The municipality of Kalletal, consisting of 16 mostly small idyllic villages, is literally “in Lippe at the very top. ” The rural community is named after the river Kalle, a connection of Wester- and Osterkalle, which flows into the Weser. Holidaymakers appreciate the varied recreation and leisure facilities as well as the beautiful nature of the Kallettal.
Kalletal for friens of fairy tales
The Puss-in-Boots welcomes visitors at the entrance of the small mountain village of Talle and in the center of the village on the edge of the fountain sits the frog king waiting for the king’s child. The attentive observer can also find Rumpelstiltschen in the village.
Located directly on the Weser river is the village of Erder, home of the storyteller Lothar Schroer and his “story-telling soul”. Fairy-tale walks in charming nature up to scary beautiful storytelling evenings at the campfire are regularly offered here.
Kalletal for holiday tourists and day visitors
Hiking has something true, it stimulates the senses and sensitises to nature. And if you want nature as a companion, you are in good hands in Kalletal! Flat routes, but also challenging climbs – everything is possible here on varied hiking trails past tranquil places. Small treasures such as heron colonies or kingfisher in the wetlands, the flowering larch spur in spring or the 50 species of wildflowers in the nature reserve at the Teimer are all to be discovered.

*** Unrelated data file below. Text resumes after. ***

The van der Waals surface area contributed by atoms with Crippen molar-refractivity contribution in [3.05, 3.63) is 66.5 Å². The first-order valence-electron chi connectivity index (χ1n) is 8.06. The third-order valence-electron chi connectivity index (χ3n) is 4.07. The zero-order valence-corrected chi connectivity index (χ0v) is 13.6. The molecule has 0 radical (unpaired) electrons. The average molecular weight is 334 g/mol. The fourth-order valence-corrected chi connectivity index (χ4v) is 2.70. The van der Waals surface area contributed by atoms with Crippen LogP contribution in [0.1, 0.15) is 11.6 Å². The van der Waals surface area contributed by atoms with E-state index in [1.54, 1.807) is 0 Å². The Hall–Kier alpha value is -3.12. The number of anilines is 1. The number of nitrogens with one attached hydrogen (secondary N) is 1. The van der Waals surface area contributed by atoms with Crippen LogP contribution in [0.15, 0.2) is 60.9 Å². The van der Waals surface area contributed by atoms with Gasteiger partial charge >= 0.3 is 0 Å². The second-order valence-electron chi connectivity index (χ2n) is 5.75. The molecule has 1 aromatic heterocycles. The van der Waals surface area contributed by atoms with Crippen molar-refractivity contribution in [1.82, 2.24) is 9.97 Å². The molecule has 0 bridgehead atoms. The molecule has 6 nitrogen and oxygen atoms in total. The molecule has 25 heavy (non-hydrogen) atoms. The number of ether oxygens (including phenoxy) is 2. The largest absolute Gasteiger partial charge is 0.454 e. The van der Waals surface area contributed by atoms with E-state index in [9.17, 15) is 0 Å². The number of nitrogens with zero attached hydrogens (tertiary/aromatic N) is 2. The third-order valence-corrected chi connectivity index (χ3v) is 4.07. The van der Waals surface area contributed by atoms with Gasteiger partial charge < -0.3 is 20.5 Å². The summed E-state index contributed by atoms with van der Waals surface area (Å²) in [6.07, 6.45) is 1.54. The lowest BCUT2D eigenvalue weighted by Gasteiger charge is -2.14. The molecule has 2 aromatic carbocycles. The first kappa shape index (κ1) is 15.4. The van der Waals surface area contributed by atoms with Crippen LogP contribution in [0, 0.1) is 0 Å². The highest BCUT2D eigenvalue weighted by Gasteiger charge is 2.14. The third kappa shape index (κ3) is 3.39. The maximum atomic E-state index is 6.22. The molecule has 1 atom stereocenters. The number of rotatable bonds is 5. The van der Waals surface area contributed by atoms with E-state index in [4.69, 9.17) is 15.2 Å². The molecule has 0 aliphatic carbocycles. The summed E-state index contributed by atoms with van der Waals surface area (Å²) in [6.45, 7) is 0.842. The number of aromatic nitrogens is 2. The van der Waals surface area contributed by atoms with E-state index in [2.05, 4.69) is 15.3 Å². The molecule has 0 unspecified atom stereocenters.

The Kalletal is not only interesting for hikers and cyclists, campers will also find ideal water landscapes, water skiers and surfers spin their rounds in the Campingpark Kalletal; anglers, swimmers, canoeists and motorboats are in their elixir here.
Cyclists will find an attractive alternative route of the Weser cycle path along the Weser villages. Exciting for young and old is the high-rope ferry in Varenholz over the Weser.
Worth a visit is, for example, the Dutch Windmill in Bentorf, the only windmill still in operation in the district of Lippe from 1889. On days when the door is open, it can also be viewed from the inside and, depending on the weather, the historical grinding process can be observed with rotating windmill wings.